‘Fast and Furious’ Linked to Immunity Deal Between U.S. and Sinaloa Cartel, Trafficking Defendant Alleges in Court Papers

December 29, 2011 - 6:22 PM

The Border Gun Scandal

In this Wednesday, Dec. 15, 2010 picture, an American flag on a resident's home waves in the breeze near a U.S. Border Patrol truck blocking the road leading to a search area near where U.S. Border Patrol agent Brian Terry was killed northwest of Nogales, Ariz.  (AP Photo/Arizona Daily Star, Greg Bryan)

(CNSNews.com) – An alleged Mexican drug trafficker awaiting trial in a Chicago federal court claims that the notorious Sinaloa cartel received weapons from “Operation Fast and Furious” under an alleged immunity agreement that the U.S. government made with cartel leaders, in exchange for information on rival gangs.

The defendant in a trafficking case before the U.S. District Court for the Northern District of Illinois, Vicente Jesus Zambada-Niebla, also claims the immunity deal allowed the criminal cartel to “continue to smuggle tons of illicit drugs” into the United States.

He wants the U.S. government to provide documents relating to the botched gun running sting operation along the southwest border, arguing that it would benefit his defense.

Operation Fast and Furious, which began in September 2009, saw the Phoenix office of the Bureau of Alcohol Tobacco, Firearms and Explosives supervise the sale of guns to straw purchasers with the intent of tracing the guns to Mexican drug trafficking organizations and prosecuting their members. The ATF allowed about 2,000 guns to be sold in this manner.

The operation came under congressional scrutiny after it was linked to the December 2010 murder of U.S. Border Patrol agent Brian Terry at the hands of Mexican bandits.

An investigative report, spearheaded by Rep. Darrell Issa (R-Calif.) and Sen. Chuck Grassley (R-Iowa), found that most of the weapons provided to Mexican criminals under the operation were going to the Sinaloa cartel, arguably one of the world’s largest drug trafficking organizations.

In a court pleading filed last July, Zambada-Niebla made the claims about an immunity deal.

“Mr. Zambada-Niebla believes that the documentation that he requests will confirm that the weapons received by Sinaloa Cartel members and its leaders in Operation ‘Fast & Furious’ were provided under the agreement entered into between the United States government and [a Mexican lawyer] on behalf of the Sinaloa Cartel that is the subject of his defense …,” it said.

“Mr. Zambada-Niebla believes that the documentation will also provide evidence showing that the United States government has a policy and pattern of providing benefits, including immunity, to cartel leaders, including the Sinaloa Cartel and their members, who are willing to provide information against rival drug cartels.”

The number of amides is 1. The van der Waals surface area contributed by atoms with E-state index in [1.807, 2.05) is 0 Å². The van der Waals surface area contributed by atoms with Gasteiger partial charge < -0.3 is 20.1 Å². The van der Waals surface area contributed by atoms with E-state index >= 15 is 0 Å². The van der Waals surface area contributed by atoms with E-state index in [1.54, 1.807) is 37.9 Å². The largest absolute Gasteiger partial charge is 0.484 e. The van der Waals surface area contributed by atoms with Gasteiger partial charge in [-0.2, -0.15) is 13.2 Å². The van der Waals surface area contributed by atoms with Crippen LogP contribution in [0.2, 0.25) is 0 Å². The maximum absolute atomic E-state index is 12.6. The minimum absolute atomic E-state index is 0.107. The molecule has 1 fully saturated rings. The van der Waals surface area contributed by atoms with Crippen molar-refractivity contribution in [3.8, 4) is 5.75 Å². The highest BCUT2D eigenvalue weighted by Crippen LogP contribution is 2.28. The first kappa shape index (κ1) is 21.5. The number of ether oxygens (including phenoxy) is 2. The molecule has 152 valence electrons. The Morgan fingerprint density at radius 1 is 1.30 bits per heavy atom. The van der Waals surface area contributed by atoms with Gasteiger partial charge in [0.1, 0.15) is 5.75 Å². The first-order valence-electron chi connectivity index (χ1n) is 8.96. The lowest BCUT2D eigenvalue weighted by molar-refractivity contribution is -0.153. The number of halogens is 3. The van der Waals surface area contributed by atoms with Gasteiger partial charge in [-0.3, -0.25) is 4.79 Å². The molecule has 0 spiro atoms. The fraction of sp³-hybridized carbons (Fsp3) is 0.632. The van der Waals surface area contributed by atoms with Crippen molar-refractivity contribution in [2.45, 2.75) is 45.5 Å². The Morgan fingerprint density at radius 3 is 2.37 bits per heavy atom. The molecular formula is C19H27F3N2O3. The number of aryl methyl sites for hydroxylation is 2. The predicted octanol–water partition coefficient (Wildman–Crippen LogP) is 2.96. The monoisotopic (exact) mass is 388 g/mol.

The defendant argued that he is protected from federal prosecution for trafficking drugs into the U.S. between 2004 and 2009 under an alleged immunity deal struck between the U.S. government and Sinaloa leaders.

According to court documents, Zambada-Niebla claims that the immunity deal provided the cartel’s leadership with “carte blanche to continue to smuggle tons of illicit drugs into Chicago and the rest of the United States” in exchange for information on rival drug cartels.

U.S. prosecutors deny the existence of such an immunity deal between the U.S. government and the cartel.

Nevertheless, the U.S. government last September filed a motion to invoke the Classified Information Procedures Act, which is aimed at assuring that national security information stemming from criminal cases – such as details associated with CIA operations – are not leaked to the public during court proceedings.

In a court pleading filed in September, U.S. prosecutors claimed that Zambada-Niebla’s allegations about Fast and Furious have no merit.

“Defendant requests all information in the possession of the U.S. government related to an ATF investigation referred to as ‘Fast and Furious’…” it said. “Defendants request related to Fast and Furious … and other unrelated matters are gratuitous and wholly unrelated to any legitimate discovery issues in this case.”

Zambada-Niebla, who was arrested in Mexico in March 2009 and extradited to the U.S. eleven months later, is accused of smuggling tons of cocaine and heroin into the U.S.

He claims he was working on behalf of the U.S. Department of Justice, Drug Enforcement Administration, FBI, and U.S. Immigrations and Customs Enforcement, court documents show.

The defendant’s pleading highlighted a July 2011 letter sent by Issa and Grassley to Attorney General Eric Holder, “suggesting that multiple United States agencies were employing as informants members of Mexican drug organizations.”

“The evidence seems to indicate that the Justice Department not only allowed criminals to smuggle weapons, but that tax payers’ dollars in the form of informant payments, may have financed those engaging in such activities,” the pleading added.